DENVER – U.S. Sen. Mark Udall said that while it brought him no joy, he was satisfied with the release Tuesday of a summary on torture tactics used by the Central Intelligence Agency.
The report was declassified and released to the public, revealing that techniques were both brutal and ineffective.
Udall, a Democrat from Colorado, fought for six years to have the report released to the public as a member of the Senate Intelligence Committee. He suggested that he would not need to take further steps.
The outgoing senator had said that all options were on the table, including using a privilege of immunity offered to federal elected officials by potentially reading the classified report into the congressional record. After losing re-election in November, Udall held the upper hand with little to lose.
“I believe that our landmark report accomplishes the goals I laid out at the outset and tells the story that needs to be told,” Udall said during remarks from the Senate floor Tuesday afternoon.
The nearly 500 pages summarizes another 6,700 pages of the actual CIA torture report that remains classified.
The summary still contains several redactions, shielding certain countries that served as hosts for CIA detention facilities. But Udall pointed out that the summary narrowed those redactions down to just a few in its final form.
“By releasing the Intelligence Committee’s landmark report, we affirm that we are a nation that does not hide from its past but learns from it, and that an honest examination of our shortcomings is not a sign of weakness but of the strength of our great republic,” Udall said.
The summary reveals that not only were the torture techniques ineffective but that the CIA misled the American public and government officials in an effort to continue the program.
President George W. Bush’s administration, in its pursuit of terror suspects after the Sept. 11 terrorist attacks, often defended the CIA’s enhanced interrogation techniques.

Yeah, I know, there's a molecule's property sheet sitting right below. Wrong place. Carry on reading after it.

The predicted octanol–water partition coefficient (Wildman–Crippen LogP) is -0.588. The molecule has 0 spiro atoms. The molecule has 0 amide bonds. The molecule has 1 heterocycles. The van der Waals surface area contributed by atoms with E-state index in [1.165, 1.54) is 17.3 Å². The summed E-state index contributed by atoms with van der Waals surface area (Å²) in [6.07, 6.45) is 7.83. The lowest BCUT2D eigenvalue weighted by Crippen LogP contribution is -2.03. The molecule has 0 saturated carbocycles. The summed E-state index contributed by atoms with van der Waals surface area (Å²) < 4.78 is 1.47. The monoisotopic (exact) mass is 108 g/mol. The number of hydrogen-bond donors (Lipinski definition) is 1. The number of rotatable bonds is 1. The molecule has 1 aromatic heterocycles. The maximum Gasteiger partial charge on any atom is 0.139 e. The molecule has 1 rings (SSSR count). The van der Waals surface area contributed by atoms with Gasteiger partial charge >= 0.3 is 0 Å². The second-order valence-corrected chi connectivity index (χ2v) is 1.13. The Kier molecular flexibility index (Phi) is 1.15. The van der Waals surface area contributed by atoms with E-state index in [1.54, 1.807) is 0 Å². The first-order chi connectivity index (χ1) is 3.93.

The report places a spotlight on dark practices worse than the CIA had admitted to, including locking prisoners in dungeon-like cells, where they were bombarded by excruciatingly loud music with only a bucket for waste. It was in these chambers that detainees were sensory deprived, producing hallucinations, insomnia and paranoia, often causing subjects to attempt self-harm or slip into unresponsive medical states.
Examples of sexual assault, forcing detainees to play Russian Roulette, “rectal infusion” (pureed food inserted into the rectum) and long-term isolated confinement are emphasized in the report.
In many cases, the evidence produced from the interrogations were either fabricated or misleading, wasting national security resources, according to the summary.
The report finds that at least 119 detainees went through the CIA detention program, and at least 26 were held “wrongfully,” partly because there was no information to justify their detention.
Republicans responded Tuesday, concerned the release of the report would lead to dangerous conditions for American intelligence and military personnel overseas.
“Congressman Tipton is in the process of reviewing the Senate report, but shares the concerns of House Intelligence Committee chairman Mike Rogers that its release could put Americans’ lives at risk around the world,” said Josh Green, a spokesman for Rep. Scott Tipton, R-Cortez. “He supports transparency and also believes that prudence should be exercised in terms of what sensitive national security information is released so that it doesn’t jeopardize American lives or incite violence.”
Republicans suggested the Democratic-led Senate Intelligence Committee’s report overlooked the benefits of the interrogation program, including what the CIA did to prevent another terrorist attack.
“The most important capability this program provided had nothing to do with enhanced interrogation; it was the ability to hold and question terrorists, who, if released, would certainly return to the fight but whose guilt would be difficult to establish in a criminal proceeding without compromising sensitive sources and methods,” Republicans on the Intelligence Committee said in their own 106-page competing report released Tuesday.
CIA Director John Brennan said, “Our review indicates that interrogations of detainees on whom (enhanced interrogation) were used did produce intelligence that helped thwart attack plans, capture terrorists and save lives.”
But the director added the CIA “did not always live up to the high standards that we set for ourselves.”
President Barack Obama, in a statement, acknowledged that Bush’s administration “faced agonizing choices about how to pursue al-Qaida and prevent additional terrorist attacks.”
But, he said, “One of the strengths that makes America exceptional is our willingness to openly confront our past, face our imperfections, make changes, and do better.”